Walt Disney edged past Netflix with a total of 221 million streaming subscribers at the end of the most recent quarter and announced it will launch a Disney+ option with advertising this December.
In the just-ended quarter, Disney+ added 14.4 million Disney+ customers, beating the consensus of 10 million expected by analysts polled by FactSet, as it released Star Wars series Obi-Wan Kenobi and Marvel’s Ms Marvel.
Combined with Hulu and ESPN+, Disney said it had 221.1 million streaming subscribers at the end of the June quarter. Netflix said it had 220.7 million streaming subscribers.
Last month Netflix announced it had lost another 1 million subscribers, the company’s first ever back-to-back quarterly loss of customers. Netflix too is planning an ad-supported streaming option.
The company announced that Disney+ with ads will cost $7.99 a month, the same price the company now charges for the ad-free version. The cost of Disney+ without ads will increase by $3 a month to $10.99 as of 8 December. Prices for Hulu, also owned by Disney, will rise by $1 to $2 a month depending on the plan.
In 2017 Disney staked its future on building a streaming service to rival Netflix as audiences moved to online viewing from traditional cable and broadcast television.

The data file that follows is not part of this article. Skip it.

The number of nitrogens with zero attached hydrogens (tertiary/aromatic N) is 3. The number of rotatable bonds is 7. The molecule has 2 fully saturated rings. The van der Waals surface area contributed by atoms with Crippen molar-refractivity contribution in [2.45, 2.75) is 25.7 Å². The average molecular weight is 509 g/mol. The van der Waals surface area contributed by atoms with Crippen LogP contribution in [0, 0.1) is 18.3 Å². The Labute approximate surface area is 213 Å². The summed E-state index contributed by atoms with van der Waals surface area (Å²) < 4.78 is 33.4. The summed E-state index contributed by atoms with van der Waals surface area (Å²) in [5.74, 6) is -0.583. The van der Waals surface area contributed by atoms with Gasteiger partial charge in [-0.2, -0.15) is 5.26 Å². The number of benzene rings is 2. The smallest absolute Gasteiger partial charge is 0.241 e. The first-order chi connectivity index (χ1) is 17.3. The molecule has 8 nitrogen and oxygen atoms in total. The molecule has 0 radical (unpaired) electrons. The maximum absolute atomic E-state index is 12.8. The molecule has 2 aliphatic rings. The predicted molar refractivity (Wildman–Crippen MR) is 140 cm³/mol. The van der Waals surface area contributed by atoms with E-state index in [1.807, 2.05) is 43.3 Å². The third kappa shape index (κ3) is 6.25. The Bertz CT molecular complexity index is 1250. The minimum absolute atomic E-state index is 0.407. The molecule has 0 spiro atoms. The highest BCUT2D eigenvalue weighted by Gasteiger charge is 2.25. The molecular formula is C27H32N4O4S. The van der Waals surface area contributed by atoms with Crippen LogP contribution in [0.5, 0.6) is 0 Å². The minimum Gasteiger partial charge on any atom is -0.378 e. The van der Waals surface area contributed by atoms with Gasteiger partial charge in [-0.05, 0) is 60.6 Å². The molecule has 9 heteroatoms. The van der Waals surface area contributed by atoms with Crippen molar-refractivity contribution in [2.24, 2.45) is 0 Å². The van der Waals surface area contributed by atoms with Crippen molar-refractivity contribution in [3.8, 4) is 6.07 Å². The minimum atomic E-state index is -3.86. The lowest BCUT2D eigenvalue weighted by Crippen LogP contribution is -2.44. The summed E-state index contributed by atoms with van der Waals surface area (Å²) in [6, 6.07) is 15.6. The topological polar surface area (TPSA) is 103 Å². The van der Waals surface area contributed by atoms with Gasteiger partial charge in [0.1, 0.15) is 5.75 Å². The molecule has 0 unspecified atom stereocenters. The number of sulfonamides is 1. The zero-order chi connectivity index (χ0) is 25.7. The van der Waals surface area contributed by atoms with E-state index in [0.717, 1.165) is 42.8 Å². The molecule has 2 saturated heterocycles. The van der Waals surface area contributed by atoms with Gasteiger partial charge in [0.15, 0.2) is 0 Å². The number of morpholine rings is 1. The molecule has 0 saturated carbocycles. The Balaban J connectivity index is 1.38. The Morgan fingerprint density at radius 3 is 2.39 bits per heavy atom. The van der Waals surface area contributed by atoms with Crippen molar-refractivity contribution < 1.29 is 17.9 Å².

The world’s largest entertainment company reported profits of $1.41bn, as visitors packed its theme parks. Operating income more than doubled at the parks, experiences and products division to $3.6bn.
“We had an excellent quarter, with our world-class creative and business teams powering outstanding performance at our domestic theme parks, big increases in live-sports viewership, and significant subscriber growth at our streaming services,” said Bob Chapek, chief executive officer.
Shares of Disney, which had fallen 28% this year, rose 4% in after-hours trading to $116.85.
Disney‘s streaming effort is still losing money, reporting a loss of $1.1bn for the quarter. That put a drag on the media and entertainment unit, whose profit declined by 32% to nearly $1.4bn.
News Source: The Guardian